We’ve heard that story many times before – many a cab driver have told us that own accounts. His explanation, that it’s because in human relationships there’s always baggage. But we dogs do not come with baggage, maybe issues from previous bad ownerships.

He didn’t know if he could ever get another dog.

“Do you feel you’re betraying your dog?” Mummy asked him.

“Yes, exactly that,” he responded.

“I think your dog would be so happy if you would because there are many dogs out there who could use a loving home. He would want you to. And you know what? Your heart is expandable. There’s space for two and even more.

I am not sure why Mummy was so sure about all that. She was speaking on our behalf and she’s very into expandable hearts because George taught her that. LOL! When we arrived at our destination, the cab driver thanked her and said he will definitely think about getting another. Thumbs up!

All these interactions were happening at every place. Was it that Mummy never noticed it before or did it seem like there was an exceptional rate of recognition since our grooming. It didn’t stop. At Space N.K. in Hampstead, all the staff stopped and came to stroke me and mentioned how soft my coat was.

The Tube Passenger next to us did not look like someone we normally speak to acknowledged that I was very pretty! A smile, a nod and another nod as he left the tube before we did.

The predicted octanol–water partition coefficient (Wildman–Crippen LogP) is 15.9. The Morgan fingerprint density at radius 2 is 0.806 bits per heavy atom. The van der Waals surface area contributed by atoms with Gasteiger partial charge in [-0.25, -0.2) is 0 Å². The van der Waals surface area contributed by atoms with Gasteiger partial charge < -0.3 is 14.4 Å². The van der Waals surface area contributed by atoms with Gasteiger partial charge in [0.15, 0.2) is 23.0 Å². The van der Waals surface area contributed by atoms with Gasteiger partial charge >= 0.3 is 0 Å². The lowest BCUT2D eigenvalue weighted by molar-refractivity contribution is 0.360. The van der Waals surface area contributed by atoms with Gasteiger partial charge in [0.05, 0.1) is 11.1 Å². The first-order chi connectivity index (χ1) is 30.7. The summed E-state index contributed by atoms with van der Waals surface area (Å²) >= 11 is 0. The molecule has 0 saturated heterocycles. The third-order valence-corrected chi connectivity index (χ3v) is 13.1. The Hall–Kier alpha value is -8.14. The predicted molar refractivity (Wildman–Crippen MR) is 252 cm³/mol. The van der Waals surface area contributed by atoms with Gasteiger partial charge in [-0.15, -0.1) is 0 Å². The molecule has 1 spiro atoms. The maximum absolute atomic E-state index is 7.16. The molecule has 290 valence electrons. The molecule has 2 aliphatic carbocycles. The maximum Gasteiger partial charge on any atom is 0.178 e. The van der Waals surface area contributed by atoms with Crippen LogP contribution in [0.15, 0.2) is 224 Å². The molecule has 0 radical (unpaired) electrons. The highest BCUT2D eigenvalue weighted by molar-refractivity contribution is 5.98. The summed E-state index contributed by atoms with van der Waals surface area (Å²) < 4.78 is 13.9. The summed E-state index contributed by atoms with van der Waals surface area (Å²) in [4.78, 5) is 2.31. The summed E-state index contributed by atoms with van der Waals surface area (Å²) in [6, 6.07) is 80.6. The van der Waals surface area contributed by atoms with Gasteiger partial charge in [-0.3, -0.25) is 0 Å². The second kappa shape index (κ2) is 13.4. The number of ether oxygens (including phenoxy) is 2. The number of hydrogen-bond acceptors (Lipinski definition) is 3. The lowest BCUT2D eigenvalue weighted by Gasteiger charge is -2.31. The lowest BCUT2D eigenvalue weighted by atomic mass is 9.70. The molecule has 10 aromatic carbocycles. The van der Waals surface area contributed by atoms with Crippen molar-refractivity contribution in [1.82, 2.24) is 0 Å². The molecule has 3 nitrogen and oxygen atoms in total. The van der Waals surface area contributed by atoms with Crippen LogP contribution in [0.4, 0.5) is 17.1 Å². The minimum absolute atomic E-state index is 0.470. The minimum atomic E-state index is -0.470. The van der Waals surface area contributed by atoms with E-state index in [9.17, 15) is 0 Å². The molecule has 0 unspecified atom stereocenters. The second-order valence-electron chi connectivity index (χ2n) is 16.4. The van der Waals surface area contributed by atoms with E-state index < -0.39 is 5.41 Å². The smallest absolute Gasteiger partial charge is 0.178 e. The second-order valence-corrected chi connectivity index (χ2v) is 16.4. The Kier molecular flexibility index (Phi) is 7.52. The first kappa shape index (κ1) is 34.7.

Again and again, we were stopped on the street. Crossing the street near Sloane Square, a grandmother asked if I was a Cockapoo and proceeded to tell her daughter about us.

Something was happening. See what good grooming can do! 🙂

May’s comment: It’s been amazing. People stopping us, running up to us, they kept saying, “Beautiful dogs!” Made me so proud. Were they so horrid before their grooming? LOL!

We have lots of conversations with dog loving people all the time but it seemed like an avalanche of comments and interactions happened this past week – coincidentally or not right after their grooming. Maybe people react to well-groomed dogs.

I laugh at myself at times – who would have thought years ago when I was sitting in my glass office on the 20th floor of a New York iconic building that I would one day be talking about expandable hearts. LOL! How things have changed.

I have to say, my two are pretty cute together. 🙂 They are more distinctive together than apart.

5 Comments

  1. Jane Hamon

    It’s all in a good haircut! 😉

  2. Lucy Cronin

    They are both gorgeous pups! Luca was groomed this week too. He looks so much better.

  3. Margaret Danks

    They are just beautiful May and bring such joy not only to you, but to us, who follow your blog. I look forward to your posts everyday 🐾

  4. Eppie Dyann Giles

    Beautiful Dogs. And love.

  5. Monica Gale

    Appearances are everything !!! and power is in the numbers LOL What a crowd of yumminess, its no wonder really that everyone wants to know about them <3